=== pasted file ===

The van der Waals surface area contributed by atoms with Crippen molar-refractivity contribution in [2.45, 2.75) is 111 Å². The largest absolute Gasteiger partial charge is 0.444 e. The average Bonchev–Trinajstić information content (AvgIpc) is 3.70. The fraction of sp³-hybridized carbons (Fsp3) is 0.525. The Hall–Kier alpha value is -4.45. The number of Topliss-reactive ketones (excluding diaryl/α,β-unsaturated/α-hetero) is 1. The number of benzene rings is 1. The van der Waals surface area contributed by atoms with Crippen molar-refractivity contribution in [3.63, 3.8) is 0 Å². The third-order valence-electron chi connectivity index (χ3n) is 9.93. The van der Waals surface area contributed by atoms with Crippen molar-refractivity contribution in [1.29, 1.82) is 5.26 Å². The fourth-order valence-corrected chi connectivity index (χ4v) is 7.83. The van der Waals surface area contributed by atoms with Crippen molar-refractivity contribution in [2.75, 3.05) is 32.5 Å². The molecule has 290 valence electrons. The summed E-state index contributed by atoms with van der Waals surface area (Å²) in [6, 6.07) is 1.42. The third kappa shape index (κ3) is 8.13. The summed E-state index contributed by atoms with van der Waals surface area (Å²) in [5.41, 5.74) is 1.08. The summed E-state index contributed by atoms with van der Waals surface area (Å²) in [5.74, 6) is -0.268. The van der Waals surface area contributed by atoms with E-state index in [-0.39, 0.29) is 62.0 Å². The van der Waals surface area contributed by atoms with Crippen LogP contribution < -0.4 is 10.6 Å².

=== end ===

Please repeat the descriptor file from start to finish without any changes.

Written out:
The van der Waals surface area contributed by atoms with Crippen molar-refractivity contribution in [2.45, 2.75) is 111 Å². The largest absolute Gasteiger partial charge is 0.444 e. The average Bonchev–Trinajstić information content (AvgIpc) is 3.70. The fraction of sp³-hybridized carbons (Fsp3) is 0.525. The Hall–Kier alpha value is -4.45. The number of Topliss-reactive ketones (excluding diaryl/α,β-unsaturated/α-hetero) is 1. The number of benzene rings is 1. The van der Waals surface area contributed by atoms with Crippen molar-refractivity contribution in [3.63, 3.8) is 0 Å². The third-order valence-electron chi connectivity index (χ3n) is 9.93. The van der Waals surface area contributed by atoms with Crippen molar-refractivity contribution in [1.29, 1.82) is 5.26 Å². The fourth-order valence-corrected chi connectivity index (χ4v) is 7.83. The van der Waals surface area contributed by atoms with Crippen molar-refractivity contribution in [2.75, 3.05) is 32.5 Å². The molecule has 290 valence electrons. The summed E-state index contributed by atoms with van der Waals surface area (Å²) in [6, 6.07) is 1.42. The third kappa shape index (κ3) is 8.13. The summed E-state index contributed by atoms with van der Waals surface area (Å²) in [5.41, 5.74) is 1.08. The summed E-state index contributed by atoms with van der Waals surface area (Å²) in [5.74, 6) is -0.268. The van der Waals surface area contributed by atoms with E-state index in [-0.39, 0.29) is 62.0 Å². The van der Waals surface area contributed by atoms with Crippen LogP contribution < -0.4 is 10.6 Å².